How do you share your Franciscan values and spirituality now?
I try to live simply, with an eye to how my choices affect the planet and those who struggle for enough, food, shelter, and other necessities of life. My work as a spiritual director and retreat leader allows me to bring together people from the mainstream and from the margins of the dominant society. I believe that encounters between people living in different realities, with differing perspectives give birth to a fuller experience of being human. An example of this is a group of women meeting for lent. Because it was a 6 pm meeting, each selected an evening to bring a snack. When it came time for a woman living on a disability pension to bring her snack, she offered a crumpled package of cookies. Since I have pretty plates at the center, we arranged the cookies on a plate with a doily and I put them in the center of the circle, announcing who brought that evening’s snack. No one made a move towards the cookies, so I picked up the plate and passed it around. There were many remaining after the first round, so, after a bit, I passed the plate around again and they were all eaten. The woman who brought them was thrilled because she could share a snack with others. One of the women in the group was always impeccably dressed and well educated so I wondered what she thought. The next time I saw her, she said that she wanted to talk about those cookies. She shared that she doesn’t eat food like that and that she was initially rather upset with me but, upon reflection, her perspective had changed. She said, “I was thinking about it on my drive home and realized that it was the most meaningful Eucharist I have ever participated in.”
What would you like us to know about being a Franciscan?
That God, the sense of immanence, of presence, truly is everywhere. The ordinary presence of the Sacred in our lives is accessible in the world around us and in the people, we are with. The things that put a sparkle in our eyes, the events that we mourn, that sacred presence is here, there, everywhere. Franciscan spirituality celebrates interconnection between all things and provides a way to discover that we are responsible to and for one another regardless of our social, political, religious, familial, and cultural differences. WE. ARE. ONE. If one life is changed by my presence, it matters to that one and therefore benefits us all.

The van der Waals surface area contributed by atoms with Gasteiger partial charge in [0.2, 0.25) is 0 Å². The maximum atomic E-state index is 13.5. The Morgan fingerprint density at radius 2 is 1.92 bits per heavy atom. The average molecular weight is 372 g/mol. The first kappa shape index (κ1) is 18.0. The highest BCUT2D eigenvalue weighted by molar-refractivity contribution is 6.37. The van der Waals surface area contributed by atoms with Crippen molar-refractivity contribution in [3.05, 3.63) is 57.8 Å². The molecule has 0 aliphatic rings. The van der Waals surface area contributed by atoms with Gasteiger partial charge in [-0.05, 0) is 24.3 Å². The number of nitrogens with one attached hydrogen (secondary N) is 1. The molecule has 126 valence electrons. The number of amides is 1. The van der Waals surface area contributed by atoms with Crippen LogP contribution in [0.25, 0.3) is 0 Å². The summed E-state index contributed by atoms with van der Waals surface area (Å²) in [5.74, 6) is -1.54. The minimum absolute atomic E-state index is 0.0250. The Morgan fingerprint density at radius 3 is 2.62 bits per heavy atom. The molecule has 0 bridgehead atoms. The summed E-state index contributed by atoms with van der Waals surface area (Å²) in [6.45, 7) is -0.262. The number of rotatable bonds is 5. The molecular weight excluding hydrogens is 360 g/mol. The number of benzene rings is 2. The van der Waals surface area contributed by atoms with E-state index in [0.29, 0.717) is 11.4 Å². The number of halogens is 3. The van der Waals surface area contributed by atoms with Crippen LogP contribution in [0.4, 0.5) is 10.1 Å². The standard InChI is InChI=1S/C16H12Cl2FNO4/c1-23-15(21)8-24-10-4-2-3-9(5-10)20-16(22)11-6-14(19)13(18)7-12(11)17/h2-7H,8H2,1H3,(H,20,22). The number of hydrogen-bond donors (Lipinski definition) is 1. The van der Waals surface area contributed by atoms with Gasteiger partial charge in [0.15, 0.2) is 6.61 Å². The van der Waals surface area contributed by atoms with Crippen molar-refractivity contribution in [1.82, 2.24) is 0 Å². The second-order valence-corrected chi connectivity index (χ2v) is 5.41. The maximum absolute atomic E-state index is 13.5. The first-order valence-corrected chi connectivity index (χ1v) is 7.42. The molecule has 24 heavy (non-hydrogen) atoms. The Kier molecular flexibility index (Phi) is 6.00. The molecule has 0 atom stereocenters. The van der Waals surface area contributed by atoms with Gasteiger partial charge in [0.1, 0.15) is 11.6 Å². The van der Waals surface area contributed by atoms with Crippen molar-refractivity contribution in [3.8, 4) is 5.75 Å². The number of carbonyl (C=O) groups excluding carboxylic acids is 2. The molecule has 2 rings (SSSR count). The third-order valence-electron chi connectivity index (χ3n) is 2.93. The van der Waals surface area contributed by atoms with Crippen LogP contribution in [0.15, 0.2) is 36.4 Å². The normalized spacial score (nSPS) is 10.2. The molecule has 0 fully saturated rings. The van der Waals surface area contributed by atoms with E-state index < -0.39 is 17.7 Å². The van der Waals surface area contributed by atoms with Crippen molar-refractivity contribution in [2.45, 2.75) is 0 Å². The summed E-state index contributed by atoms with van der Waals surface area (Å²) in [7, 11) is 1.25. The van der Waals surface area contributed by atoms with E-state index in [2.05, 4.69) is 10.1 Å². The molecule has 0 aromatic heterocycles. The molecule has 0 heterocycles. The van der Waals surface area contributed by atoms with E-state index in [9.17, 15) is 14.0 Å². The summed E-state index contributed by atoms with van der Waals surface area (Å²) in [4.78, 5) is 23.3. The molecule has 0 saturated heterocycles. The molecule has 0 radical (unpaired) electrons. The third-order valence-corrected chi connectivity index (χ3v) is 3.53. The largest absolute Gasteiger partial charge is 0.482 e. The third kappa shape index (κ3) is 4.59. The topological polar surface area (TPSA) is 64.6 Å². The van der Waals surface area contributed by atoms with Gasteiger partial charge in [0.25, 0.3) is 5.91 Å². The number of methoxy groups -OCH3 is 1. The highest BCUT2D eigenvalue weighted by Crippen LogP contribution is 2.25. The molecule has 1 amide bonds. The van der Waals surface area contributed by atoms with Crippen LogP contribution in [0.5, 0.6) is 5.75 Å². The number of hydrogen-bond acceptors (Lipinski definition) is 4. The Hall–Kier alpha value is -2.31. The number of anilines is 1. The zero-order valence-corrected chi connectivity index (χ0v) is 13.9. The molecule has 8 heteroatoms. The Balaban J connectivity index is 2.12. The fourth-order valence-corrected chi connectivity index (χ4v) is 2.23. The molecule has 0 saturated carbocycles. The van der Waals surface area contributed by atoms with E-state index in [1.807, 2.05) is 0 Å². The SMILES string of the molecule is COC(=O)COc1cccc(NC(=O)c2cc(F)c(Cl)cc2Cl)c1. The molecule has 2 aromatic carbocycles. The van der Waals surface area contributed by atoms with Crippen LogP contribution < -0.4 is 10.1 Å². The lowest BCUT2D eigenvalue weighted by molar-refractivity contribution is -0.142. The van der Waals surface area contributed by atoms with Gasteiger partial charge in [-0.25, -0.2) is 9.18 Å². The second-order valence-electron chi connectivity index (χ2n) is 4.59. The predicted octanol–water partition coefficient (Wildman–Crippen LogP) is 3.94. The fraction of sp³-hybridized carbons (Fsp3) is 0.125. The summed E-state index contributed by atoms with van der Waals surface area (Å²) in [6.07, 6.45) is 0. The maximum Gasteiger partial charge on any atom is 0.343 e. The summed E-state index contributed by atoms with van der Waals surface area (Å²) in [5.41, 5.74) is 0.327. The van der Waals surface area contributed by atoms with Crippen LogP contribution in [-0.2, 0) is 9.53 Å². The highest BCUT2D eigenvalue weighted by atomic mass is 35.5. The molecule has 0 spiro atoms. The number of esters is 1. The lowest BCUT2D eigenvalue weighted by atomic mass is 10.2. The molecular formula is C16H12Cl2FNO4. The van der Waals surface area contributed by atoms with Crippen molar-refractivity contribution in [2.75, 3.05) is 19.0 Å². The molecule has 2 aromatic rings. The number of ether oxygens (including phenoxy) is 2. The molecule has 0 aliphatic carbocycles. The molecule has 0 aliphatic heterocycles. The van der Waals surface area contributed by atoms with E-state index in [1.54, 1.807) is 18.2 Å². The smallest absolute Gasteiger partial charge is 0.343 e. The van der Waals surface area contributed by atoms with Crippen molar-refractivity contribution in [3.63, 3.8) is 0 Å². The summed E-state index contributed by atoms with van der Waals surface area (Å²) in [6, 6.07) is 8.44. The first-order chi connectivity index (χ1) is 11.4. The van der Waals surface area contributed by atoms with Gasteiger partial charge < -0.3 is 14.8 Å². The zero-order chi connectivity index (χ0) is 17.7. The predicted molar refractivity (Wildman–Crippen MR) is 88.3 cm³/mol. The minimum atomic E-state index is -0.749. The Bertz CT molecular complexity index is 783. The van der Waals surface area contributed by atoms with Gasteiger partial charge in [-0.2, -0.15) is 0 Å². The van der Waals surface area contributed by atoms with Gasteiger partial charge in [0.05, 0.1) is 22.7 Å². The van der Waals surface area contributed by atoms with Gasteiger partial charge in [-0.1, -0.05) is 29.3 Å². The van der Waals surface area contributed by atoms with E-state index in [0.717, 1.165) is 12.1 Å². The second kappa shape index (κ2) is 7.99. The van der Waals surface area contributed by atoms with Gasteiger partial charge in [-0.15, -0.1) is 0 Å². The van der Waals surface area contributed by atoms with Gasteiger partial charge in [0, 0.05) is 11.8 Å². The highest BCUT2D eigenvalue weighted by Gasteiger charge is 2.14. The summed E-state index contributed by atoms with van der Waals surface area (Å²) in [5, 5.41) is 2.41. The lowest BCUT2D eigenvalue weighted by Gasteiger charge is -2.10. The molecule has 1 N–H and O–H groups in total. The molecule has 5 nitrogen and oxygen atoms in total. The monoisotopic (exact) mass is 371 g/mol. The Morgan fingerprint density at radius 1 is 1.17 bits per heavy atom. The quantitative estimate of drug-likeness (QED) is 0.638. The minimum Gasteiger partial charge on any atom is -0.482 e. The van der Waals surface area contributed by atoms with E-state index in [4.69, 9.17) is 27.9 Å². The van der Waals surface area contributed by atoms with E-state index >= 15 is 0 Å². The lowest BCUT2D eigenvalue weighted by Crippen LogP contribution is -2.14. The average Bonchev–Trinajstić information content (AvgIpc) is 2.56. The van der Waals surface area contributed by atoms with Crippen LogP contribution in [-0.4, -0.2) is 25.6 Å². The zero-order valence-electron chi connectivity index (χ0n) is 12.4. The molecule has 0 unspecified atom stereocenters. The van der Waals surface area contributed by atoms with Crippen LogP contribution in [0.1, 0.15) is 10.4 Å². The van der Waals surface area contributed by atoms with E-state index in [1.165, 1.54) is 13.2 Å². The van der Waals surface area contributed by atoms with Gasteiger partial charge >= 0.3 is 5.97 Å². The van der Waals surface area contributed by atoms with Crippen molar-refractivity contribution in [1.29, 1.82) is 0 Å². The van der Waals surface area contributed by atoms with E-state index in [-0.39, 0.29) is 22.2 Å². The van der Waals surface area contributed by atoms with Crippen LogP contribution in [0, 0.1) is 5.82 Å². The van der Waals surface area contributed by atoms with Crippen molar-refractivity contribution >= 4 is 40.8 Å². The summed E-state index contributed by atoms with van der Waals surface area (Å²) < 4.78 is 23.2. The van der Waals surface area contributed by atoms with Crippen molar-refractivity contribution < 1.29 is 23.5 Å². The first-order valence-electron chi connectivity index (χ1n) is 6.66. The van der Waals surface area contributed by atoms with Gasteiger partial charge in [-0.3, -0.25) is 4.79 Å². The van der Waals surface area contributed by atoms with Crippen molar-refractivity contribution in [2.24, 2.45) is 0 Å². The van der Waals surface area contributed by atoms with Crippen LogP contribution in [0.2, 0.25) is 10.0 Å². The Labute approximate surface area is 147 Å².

Please share a favorite quote or verse.
Brenè Brown, social worker and therapist, says: “Comparison is the thief of joy.” If it is true that we become very good at what we practice, then I prefer to excel at kindness, respect, and joy rather than comparison. I also try to live the following passages from scripture: “Be still and know that I AM God.” Psalm 46:10 and “Glory be to God whose power at work within us can do infinitely more than we can ask or imagine.” Ephesians 3:20.
Is there anything else you’d like to share?
After 25 years of working in parishes, I discerned a persistent invitation to create a space that would welcome, support, and challenge every person on a spiritual journey. That’s how the Franciscan Living Center was born. The sisters in my community have validated and supported me in that endeavor. For the past fourteen years the Urban Center for Spirituality has held space for people to share their life story, their sacred story.
We continue to support the emergence of community through sacred conversations that have meaning in relation to the complexities of daily living as we offer embodied prayer practices such as art as meditation along with more traditional forms such as centering prayer. You can learn more about our Urban Center for Spirituality at www.franciscanliving.org.